How to Help Kids Have a Better Back-to-School Experience After a Recent Separation

A young boy wearing a backpack and looking sad receives comfort from a woman who places a hand on his back.

For kids, heading back to school after a break can be exciting and scary all at the same time. But if big changes happened during that break—like their parents getting separated or divorced—going back this year might feel even harder. 

Getting asked about how their break was might not be so easy or comfortable to talk about, especially if they're worried that they might get upset in front of their classmates. It can also be hard to focus on schoolwork if they're thinking about the troubles at home constantly. 

As a parent, your support is crucial in helping your child get through this difficult time. You won't be able to take away all the pain they may be feeling, but you can do things to help them cope with your separation or divorce and the back-to-school transition. Here are five tips to consider.

Curb Any Embarrassment

Children and teens can be self-conscious and concerned about what others think of them. It's so common for kids to be embarrassed by their parents for one reason or another, but the shame they might feel because of their parents splitting up could be harder to cope with.

The embarrassment a child feels over their parents' separation might be rooted in feeling like they're the only one who has gone through this experience. Reassure your child that having separated or divorced parents is nothing to be ashamed of, nor is it uncommon. 

Your child probably has friends or classmates whose parents are also no longer together. Knowing that their experience is not abnormal in any way can help them navigate encounters with kids at school who may be less aware of this fact.

Talk About Setting Boundaries

Your child’s friends and classmates might be curious to know what’s going on with your family. This curiosity might not be ill-intentioned, but any questions, no matter how innocent, may still cause your child discomfort.  

If your child is having a hard time talking about family’s situation, reassure them that they don’t have to talk about it with other kids if they don’t want to. This is part of learning how to set emotional boundaries with friends and peers.

Talk to your child about setting boundaries and how to deal with situations where they feel like someone is trying to cross a boundary. Knowing how to politely say that they don’t want to talk about something can be a powerful tool for your child in navigating interactions with other kids at school.


A woman and young girl sit together at a desk to write on cards and smile at each other

Inform Other Adults in Your Child’s Life

It’s not just parents who can offer support to kids during a separation or divorce. Teachers, coaches, parents of friends, and other adults close to your child can all help in being there for kids to help them through this difficult time.

It might be hard for you to have these conversations, but it might be even harder for your kids to have them with these people. You certainly don’t have to share all the details of what’s going on. Just knowing that your child is facing a certain situation at home can help these other adults navigate how they interact with your child.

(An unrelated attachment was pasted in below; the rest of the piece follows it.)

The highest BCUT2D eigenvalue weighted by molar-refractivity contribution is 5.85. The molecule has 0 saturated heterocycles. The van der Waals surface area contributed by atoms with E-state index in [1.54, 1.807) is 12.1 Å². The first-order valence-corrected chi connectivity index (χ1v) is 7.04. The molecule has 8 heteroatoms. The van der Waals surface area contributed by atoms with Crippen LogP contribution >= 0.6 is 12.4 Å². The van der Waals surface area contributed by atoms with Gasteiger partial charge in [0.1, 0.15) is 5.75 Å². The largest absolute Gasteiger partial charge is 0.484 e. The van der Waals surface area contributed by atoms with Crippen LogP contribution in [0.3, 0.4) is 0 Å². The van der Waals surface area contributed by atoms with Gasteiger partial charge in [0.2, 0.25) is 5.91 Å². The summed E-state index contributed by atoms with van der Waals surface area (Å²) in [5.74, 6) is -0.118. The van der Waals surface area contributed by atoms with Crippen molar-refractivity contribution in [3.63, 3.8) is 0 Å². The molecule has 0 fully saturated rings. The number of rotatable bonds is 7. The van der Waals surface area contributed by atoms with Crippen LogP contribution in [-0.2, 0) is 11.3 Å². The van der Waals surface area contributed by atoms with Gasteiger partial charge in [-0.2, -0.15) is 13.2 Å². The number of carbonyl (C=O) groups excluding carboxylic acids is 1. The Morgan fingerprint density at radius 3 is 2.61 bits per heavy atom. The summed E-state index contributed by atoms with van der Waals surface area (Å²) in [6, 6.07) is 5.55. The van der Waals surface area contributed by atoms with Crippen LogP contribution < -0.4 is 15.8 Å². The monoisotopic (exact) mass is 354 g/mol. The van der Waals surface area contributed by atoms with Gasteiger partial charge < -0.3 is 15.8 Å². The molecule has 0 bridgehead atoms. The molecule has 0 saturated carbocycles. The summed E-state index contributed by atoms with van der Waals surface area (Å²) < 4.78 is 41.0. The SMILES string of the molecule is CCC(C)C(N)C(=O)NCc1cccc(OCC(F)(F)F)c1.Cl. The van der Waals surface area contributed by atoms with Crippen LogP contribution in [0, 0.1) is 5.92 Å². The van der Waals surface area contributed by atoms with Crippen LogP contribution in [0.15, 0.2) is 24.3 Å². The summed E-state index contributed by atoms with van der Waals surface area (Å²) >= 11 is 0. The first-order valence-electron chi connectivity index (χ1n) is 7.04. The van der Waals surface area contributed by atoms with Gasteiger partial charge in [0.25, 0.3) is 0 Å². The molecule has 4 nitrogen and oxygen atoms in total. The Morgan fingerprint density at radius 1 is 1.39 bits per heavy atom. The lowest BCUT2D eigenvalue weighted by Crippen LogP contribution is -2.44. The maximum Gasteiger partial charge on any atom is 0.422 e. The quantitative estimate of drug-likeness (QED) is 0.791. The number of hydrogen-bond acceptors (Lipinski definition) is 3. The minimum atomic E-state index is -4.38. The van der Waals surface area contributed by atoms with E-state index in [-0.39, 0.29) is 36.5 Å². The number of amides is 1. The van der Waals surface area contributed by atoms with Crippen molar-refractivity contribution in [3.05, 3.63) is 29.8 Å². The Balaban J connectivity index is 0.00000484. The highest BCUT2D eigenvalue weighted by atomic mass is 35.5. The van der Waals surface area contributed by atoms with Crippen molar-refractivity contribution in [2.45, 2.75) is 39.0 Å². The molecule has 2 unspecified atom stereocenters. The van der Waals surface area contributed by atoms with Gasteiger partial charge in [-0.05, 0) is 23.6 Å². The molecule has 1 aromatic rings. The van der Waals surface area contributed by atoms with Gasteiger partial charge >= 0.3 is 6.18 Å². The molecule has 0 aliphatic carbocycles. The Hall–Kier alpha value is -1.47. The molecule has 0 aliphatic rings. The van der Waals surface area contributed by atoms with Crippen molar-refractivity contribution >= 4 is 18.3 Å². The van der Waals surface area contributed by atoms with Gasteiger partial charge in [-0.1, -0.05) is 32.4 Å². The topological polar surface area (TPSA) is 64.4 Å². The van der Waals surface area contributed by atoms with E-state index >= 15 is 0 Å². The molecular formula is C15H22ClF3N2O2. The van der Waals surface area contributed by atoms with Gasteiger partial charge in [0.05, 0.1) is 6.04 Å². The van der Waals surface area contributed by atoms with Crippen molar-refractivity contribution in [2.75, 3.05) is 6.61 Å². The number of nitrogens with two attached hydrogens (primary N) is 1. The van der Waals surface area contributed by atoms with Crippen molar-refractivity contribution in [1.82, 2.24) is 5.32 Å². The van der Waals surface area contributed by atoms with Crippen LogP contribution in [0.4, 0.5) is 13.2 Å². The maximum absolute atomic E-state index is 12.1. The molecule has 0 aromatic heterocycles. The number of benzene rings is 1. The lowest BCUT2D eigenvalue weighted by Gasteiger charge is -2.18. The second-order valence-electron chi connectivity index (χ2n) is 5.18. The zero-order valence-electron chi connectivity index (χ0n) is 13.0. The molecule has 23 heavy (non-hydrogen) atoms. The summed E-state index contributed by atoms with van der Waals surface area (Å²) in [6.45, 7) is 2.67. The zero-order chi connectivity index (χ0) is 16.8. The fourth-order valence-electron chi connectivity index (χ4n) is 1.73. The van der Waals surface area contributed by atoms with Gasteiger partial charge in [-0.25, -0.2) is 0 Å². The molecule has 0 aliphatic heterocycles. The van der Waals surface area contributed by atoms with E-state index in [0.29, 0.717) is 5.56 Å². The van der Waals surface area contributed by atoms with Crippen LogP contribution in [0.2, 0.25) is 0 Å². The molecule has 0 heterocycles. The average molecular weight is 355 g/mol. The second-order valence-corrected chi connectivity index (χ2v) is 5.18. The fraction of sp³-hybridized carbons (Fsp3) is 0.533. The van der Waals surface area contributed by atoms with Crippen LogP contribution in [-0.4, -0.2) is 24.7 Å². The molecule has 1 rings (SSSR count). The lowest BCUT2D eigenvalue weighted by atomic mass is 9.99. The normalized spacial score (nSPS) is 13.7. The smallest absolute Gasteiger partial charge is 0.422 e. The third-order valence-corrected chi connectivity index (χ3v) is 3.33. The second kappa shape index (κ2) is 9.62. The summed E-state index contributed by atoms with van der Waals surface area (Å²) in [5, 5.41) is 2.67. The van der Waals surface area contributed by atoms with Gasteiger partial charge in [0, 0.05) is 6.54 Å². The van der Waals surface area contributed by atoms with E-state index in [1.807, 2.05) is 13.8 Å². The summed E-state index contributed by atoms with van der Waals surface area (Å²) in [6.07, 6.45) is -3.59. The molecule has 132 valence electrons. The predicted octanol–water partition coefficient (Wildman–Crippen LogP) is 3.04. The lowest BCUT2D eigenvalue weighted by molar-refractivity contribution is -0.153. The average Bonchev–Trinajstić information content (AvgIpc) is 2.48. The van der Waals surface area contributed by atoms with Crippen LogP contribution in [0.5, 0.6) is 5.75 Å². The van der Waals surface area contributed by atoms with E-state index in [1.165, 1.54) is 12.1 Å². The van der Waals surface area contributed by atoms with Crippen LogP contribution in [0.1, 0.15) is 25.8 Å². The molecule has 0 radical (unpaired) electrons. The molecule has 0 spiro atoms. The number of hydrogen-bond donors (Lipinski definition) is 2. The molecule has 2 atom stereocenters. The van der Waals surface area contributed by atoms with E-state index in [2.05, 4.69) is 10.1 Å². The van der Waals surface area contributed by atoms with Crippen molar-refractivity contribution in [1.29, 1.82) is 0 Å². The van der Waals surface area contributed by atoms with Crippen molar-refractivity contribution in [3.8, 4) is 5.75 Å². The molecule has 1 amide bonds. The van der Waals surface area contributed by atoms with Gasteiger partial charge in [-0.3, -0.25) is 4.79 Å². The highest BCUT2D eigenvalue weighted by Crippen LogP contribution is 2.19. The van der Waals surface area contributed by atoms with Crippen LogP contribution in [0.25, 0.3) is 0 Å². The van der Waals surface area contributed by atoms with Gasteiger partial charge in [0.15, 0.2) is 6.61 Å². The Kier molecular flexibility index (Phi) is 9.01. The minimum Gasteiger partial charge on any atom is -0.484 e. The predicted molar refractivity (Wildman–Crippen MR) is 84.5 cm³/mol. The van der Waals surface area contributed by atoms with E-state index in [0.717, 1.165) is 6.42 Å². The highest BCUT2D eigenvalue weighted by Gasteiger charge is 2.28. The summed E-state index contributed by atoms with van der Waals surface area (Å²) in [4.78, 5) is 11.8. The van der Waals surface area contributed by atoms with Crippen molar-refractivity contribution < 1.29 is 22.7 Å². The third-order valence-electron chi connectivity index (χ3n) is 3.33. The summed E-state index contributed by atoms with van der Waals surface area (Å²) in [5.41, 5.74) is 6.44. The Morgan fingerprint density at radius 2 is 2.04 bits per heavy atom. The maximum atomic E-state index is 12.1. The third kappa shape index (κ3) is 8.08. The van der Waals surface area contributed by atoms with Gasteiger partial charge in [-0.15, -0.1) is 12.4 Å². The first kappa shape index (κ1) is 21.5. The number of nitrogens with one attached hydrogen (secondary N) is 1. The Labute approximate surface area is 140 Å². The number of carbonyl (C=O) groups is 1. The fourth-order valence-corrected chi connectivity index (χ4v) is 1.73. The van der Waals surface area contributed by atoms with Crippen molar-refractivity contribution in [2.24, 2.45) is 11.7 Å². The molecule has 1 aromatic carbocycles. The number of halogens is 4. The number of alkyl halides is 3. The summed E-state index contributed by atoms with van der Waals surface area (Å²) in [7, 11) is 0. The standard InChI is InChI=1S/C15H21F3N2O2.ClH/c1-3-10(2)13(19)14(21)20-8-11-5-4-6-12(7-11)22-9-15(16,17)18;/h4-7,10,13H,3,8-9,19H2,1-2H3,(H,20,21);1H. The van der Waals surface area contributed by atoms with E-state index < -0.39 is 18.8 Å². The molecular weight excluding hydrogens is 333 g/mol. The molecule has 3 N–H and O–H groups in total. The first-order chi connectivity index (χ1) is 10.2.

Look for Extra Support at School

You can’t predict how your child will feel day by day about your separation. New emotions take time to process and can overwhelm children when they least expect it, even when at school.

Research the support options offered by your child’s school. Many school counsellors are well-experienced in supporting children going through their parents’ divorce. Some schools also offer student support groups for changing families, stress management, or grief.

Once you know what’s offered at their school, fill your child in about what’s available. Pushing them to meet with a counsellor or attend a group might be off-putting, so try to get make the information available to them in a way that won’t make them immediately uncomfortable. Let them know that there are resources at school if they want to check them out.

It’s important to get kids the right help if they are having a very difficult time that is impacting their health, safety, or other areas in their life. In this situation, consult with a mental health professional on how to get the help they need.


Kids in a classroom. Two sit at desks right next to each other, and they whisper to each other

Prepare Them for Handling Other Kids’ Reactions

If your child does decide to talk about divorce with their peers, the reactions they receive might not always be so sensitive or kind. Children who are still learning how to express empathy may have upsetting reactions stemming from a lack of knowledge or emotional awareness.

Build resilience in your child by preparing them for how to handle these tough interactions with other kids. This might be a talk track you practice with your child or a plan for removing yourself from an awkward conversation.

They still might have tough interactions with classmates. If they come to you after a rough day at school, listen to what your child has to say about it. Be there to counter any misinformation your child might have heard from another kid. Acknowledge how hard that conversation or experience with another kid might have been, and help your child plan for how they might handle this situation in the future.  

When a family has gone through a divorce or separation, children are often grappling with overwhelming emotions, making the thought of going back to school and seeing other kids really tough to cope with. By keeping lines of communication open between you and your child, introducing them to support resources at school, and reaching out to other adults in their life, you can better set your child up for a better back-to-school experience.